It was the day after a snowstorm, but Michael Reagan received a warm welcome at Tampico, his father's birthplace, when he visited Feb. 6 on what would have been Ronald Reagan's 99th birthday. This was Michael Reagan's first visit to his father's early stomping grounds. Tampico, population 800, is where the president spent the first three months of his life. The central Illinois town was the first stop of a bus tour planned by Eureka College staff.
It was the day after a snowstorm, but Michael Reagan received a warm welcome at Tampico, his father's birthplace, when he visited Feb. 6 on what would have been Ronald Reagan's 99th birthday.
This was Michael Reagan's first visit to his father's early stomping grounds.
Tampico, population 800, is where the president spent the first three months of his life. The central Illinois town was the first stop of a bus tour planned by Eureka College staff. Grade school beauty queens wore crowns, and people gathered around to show Michael Reagan the building where his grandparents once made their home.
In Tampico, Michael Reagan met his third cousin, Ronald Habbe of Coleta, for the first time.
"Yes, we are also Ronald and Nancy," Habbe said grinning. "No, we were never mistaken for the president and first lady."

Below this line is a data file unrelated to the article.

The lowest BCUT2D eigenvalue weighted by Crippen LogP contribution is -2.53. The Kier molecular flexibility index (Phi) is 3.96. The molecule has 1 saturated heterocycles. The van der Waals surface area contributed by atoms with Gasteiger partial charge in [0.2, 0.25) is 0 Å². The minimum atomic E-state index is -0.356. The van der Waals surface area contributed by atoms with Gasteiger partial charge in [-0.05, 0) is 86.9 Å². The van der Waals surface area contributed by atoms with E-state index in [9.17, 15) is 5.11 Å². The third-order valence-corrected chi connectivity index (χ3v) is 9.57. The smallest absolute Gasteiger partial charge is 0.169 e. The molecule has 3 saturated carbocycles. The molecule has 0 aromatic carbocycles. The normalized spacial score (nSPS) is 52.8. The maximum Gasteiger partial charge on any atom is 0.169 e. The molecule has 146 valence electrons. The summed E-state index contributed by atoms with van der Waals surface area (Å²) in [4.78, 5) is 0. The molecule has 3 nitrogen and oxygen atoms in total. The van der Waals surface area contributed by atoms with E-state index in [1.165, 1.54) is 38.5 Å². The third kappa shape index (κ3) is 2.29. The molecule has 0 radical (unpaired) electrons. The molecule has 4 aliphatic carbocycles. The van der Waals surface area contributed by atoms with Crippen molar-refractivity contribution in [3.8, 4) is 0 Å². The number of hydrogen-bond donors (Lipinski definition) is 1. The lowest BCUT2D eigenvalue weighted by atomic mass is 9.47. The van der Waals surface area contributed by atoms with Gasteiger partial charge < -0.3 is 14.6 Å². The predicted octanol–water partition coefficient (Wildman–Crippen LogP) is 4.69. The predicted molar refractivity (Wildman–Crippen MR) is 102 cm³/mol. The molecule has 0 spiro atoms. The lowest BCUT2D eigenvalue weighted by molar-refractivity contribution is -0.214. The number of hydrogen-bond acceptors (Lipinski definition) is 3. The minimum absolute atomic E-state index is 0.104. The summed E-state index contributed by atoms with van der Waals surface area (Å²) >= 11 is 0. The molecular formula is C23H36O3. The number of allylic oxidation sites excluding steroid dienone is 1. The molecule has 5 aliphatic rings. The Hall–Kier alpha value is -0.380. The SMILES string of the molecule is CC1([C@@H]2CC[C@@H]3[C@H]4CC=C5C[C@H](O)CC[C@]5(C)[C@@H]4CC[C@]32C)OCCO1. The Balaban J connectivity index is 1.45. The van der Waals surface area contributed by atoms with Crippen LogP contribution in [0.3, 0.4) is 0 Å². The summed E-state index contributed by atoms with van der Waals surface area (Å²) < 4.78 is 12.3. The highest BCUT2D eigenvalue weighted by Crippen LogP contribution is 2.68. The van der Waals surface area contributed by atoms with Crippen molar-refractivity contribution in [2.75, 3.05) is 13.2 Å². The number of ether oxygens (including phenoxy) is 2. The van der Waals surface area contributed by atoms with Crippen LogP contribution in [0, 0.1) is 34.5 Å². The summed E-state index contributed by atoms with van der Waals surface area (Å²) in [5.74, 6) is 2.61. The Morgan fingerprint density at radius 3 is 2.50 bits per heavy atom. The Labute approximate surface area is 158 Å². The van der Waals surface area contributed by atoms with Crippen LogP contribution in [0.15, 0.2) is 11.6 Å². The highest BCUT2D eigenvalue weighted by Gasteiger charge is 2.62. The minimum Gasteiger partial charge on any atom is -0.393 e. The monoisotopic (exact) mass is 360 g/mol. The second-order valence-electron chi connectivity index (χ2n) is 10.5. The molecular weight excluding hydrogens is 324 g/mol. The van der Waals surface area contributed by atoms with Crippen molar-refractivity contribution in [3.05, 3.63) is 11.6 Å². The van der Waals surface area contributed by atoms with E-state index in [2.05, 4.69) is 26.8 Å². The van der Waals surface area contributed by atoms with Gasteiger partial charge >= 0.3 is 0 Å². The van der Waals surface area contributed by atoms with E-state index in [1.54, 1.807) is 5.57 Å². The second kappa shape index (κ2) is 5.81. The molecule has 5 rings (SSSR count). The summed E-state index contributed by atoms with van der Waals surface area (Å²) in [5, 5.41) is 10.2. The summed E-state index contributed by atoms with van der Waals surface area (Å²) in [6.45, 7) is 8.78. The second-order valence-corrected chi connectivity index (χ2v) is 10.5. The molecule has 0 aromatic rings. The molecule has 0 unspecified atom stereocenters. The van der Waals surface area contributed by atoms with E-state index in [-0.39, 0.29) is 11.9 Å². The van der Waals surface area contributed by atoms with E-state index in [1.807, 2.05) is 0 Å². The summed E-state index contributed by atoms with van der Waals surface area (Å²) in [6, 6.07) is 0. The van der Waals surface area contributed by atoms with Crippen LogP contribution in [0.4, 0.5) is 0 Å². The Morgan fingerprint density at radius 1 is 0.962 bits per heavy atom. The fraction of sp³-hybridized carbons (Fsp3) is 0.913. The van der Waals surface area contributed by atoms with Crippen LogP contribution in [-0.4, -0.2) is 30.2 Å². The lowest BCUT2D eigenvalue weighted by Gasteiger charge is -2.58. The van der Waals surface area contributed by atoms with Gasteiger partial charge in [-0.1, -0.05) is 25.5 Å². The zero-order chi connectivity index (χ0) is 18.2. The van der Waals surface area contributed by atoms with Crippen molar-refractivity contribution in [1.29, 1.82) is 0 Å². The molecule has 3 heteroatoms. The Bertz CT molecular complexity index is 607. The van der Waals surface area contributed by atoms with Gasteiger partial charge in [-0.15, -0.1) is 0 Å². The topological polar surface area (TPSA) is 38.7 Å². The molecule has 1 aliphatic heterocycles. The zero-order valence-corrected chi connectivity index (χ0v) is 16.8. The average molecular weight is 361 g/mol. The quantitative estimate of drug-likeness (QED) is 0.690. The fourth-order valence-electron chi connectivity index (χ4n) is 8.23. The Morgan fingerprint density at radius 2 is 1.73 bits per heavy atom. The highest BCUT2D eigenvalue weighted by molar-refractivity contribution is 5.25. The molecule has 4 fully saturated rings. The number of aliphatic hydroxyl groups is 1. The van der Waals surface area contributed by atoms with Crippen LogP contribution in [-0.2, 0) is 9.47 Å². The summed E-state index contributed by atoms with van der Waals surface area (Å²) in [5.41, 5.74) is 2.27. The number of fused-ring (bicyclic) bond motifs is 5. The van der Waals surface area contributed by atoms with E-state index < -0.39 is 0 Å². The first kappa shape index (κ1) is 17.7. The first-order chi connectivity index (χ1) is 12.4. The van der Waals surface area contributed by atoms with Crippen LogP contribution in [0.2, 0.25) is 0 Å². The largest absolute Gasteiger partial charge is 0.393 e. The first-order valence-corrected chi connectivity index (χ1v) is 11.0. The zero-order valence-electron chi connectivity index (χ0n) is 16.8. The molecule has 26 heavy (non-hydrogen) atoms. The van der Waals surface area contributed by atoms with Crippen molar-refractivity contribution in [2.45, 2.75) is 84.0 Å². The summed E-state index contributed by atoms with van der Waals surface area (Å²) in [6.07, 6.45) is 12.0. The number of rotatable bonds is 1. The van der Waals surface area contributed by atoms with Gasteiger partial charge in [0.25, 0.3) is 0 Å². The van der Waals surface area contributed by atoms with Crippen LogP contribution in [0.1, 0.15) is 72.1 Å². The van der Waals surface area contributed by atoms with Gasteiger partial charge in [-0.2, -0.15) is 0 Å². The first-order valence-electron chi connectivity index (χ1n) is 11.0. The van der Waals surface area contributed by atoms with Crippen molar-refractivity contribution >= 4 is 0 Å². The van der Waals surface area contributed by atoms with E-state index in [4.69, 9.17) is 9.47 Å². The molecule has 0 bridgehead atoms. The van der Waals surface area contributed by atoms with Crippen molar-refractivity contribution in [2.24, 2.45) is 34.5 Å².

In Dixon, where the president spent most of his childhood, and Eureka College, which organized its famous alum's birthday observances, the red carpet was again rolled out for the son. Michael Reagan's message as he shook hands and greeted crowds was to continue his father's legacy.
As the bus set off from Eureka College, the stories about the 40th president began to unfold. Brian Sajko, Eureka College vice president and curator of the Ronald Reagan Museum, began the stories, and Michael Reagan added his own memories of Dad.
One advantage to having a famous father, he said, "Every one of us offered our father up as a commencement speaker at the high school graduation."
Along the Reagan Trail, the day was marked with decorations, cake, candles and the traditional birthday song.
At the little museums in these towns, Reagan memorabilia included his days as a member of the football team and when he worked as a lifeguard to earn money for his college tuition.
In 1932, Reagan earned a bachelor's degree from Eureka College, where he became hooked on acting. One movie that made him famous was playing college football star George Gipp in the movie "Knute Rockne - All American."
The family moved several times as Jack Reagan tried to provide for his family. When Ronald was 9, the family moved to Dixon and remained there until he grew to adulthood.
His parents never owned their own home until Ronald Reagan bought them a house and moved them to California.
In Tampico, as Reagan's eldest son walked through the modest apartment where his father was born above what used to be a bank, Michael Reagan said, "You see this house is no different from the ranch in California. It is still as simple as this place."
He commented often that his father's adobe ranch was far from palatial: "He built all of the fences and dug all the post-holes."